February Journal, Fifth Sunday after Epiphany

birdToday’s Epistle is one of the most beautiful in all of St. Paul’s letters to the churches. As in many others, he gives us lists, describing how we are to behave, what virtues we are to put on, as though they were garments of grace. We are to let the peace of God rule in our hearts, singing with grace in our hearts to the Lord. As the body of Christ, we bond our perfection with charity, that is, with love. We are to let the words of Christ dwell in us richly in all wisdom:

The Epistle for the 5th Sunday after Epiphany, Colossians iii.2+
“PUT on therefore, as the elect of God, holy and be-loved, a heart of compassion, kindness, humbleness of mind, meekness, long-suffering; forbearing one another, and forgiving one another, if any man have a quarrel against any: even as Christ forgave you, so also do ye. And above all these things put on charity, which is the bond of perfectness. And let the peace of God rule in your hearts, to the which also ye are called in one body; and be ye thankful. Let the word of Christ dwell in you richly in all wisdom; teaching and admonishing one another in psalms and hymns and spiritual songs, singing with grace in your hearts to the Lord. And whatsoever ye do in word or deed, do all in the name of the Lord Jesus, giving thanks to God and the Father by him.” 1928 Book of Common Prayer, 116

MusicThere is much here about hearts and love and peace and unity and music and thanksgiving. And yet we are called the elect, “holy and loved,” set apart from the world around us. It is a word that says others will not be with us; others will not have the vision of God. 

In today’s divisions and angry accusations and distrust, this letter to the Colossians is an oasis. Who wouldn’t want to sing with grace to the Lord? And yet we must also be compassionate, kind, humble, meek, long-suffering. We must forgive quarrels. We must do these things to be a part of the elect, to know this peace that passes all understanding.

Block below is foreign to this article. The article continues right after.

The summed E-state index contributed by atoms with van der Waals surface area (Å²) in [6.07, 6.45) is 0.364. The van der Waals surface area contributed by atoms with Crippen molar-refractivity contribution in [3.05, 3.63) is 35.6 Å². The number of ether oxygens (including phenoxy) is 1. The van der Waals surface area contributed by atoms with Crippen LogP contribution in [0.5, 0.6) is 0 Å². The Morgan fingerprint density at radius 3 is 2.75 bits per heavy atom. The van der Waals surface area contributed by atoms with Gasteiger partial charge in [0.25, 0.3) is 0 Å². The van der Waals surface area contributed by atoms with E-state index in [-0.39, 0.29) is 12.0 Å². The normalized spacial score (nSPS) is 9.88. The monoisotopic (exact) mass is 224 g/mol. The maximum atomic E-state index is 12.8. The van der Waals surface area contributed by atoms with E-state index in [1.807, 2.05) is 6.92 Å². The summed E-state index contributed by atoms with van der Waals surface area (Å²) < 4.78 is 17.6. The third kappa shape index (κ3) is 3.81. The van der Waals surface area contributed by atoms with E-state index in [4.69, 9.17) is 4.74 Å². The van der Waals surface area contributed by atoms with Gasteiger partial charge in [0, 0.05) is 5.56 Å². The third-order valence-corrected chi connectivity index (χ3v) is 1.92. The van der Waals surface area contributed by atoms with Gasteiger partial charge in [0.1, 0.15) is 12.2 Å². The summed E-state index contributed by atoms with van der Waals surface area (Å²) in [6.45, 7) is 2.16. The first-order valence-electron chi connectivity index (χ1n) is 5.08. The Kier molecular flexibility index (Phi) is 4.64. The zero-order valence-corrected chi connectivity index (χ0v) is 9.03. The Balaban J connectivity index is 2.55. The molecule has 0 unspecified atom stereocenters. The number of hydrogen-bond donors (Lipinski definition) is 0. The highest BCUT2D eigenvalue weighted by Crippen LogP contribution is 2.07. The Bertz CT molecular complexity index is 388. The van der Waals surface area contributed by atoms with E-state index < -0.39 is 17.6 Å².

We live in a materialistic world, a world that countenances only the physical, the material aspect of humanity. We are told we are only a conglomeration of atoms with no soul, no interior life. And yet how do we explain consciousness itself – that we can be outside ourselves, looking at ourselves? This alone says we are meant for another world, a world we intuitively know, a world we call our true home.

Families are divided into these camps: the materialists and the believers. The materialist makes up his own rules for there is no outside authority. The believer believes this authority rests in God our creator and we must follow his rules. The Church helps interpret these commandments so that we can practice them each day as we live our lives on this earth. The Church is our second authority.

flag.nationOur communities and our nation are divided into these believers and non-believers, nihilists, materialists.

Recognizing these very real divisions helps us understand the Gospel for today, a troubling one for many. Our Lord tells the parable of the tares (weeds) that have been sown amidst the wheat of good seed by an enemy. At the time of the harvest the tares will be gathered and burned; the wheat will be gathered separately and saved. I look at family and friends that are materialists and realize they may not be gathered and saved.

And so we pray for them. We pray for our families, our nation, our world. We pray that all may be gathered at the harvest and saved. We pray that all may say yes to God, that all may know the peace and joy and wisdom of faith in Jesus Christ. We pray that all may open their hearts to the reasons we have today to believe, the scientific reasons, the philosophical reasons, the simple reasons of recognition that it all makes perfect sense. For there are plenty of reasons to believe, plenty of rational arguments that say we are made for another place, a place we will call home.

GIVING THANKSThis is the good news – that if we desire God, we will find him.

My husband and I are celebrating our fortieth wedding anniversary. The sacrament of marriage is a religious rite in which a couple makes vows to love one another in sickness and in health, till death parts them. This is a sacrament ordained by God. And yet today it is rejected by materialists who say we are only fleshly creatures and it matters not whether we make public vows. Materialists live together without concern for marriage, denying the commandment to marry before living as husband and wife. For this union is of vital concern to God.

IMG_0044Why is marriage so important to God? Why the ceremony and why the vows? Because marriage will make us happy. Because marriage will provide children and ensure the continuing life of mankind on earth. Because marriage will teach us how to be sacrificial and suffering, how to truly love one another. Because marriage will teach us how to love within the family community so that we can love within the broader community of citizens in towns and states and nations. It all starts with marriage and hopefully family. Marriage is a Christian sacrament, betrayed by the materialism of today. Tares have been sewn amidst the good seed.

And so we turn to St. Paul and his advice to the Colossians. We put on the heart of God, singing and praising, and loving as we are meant to love.

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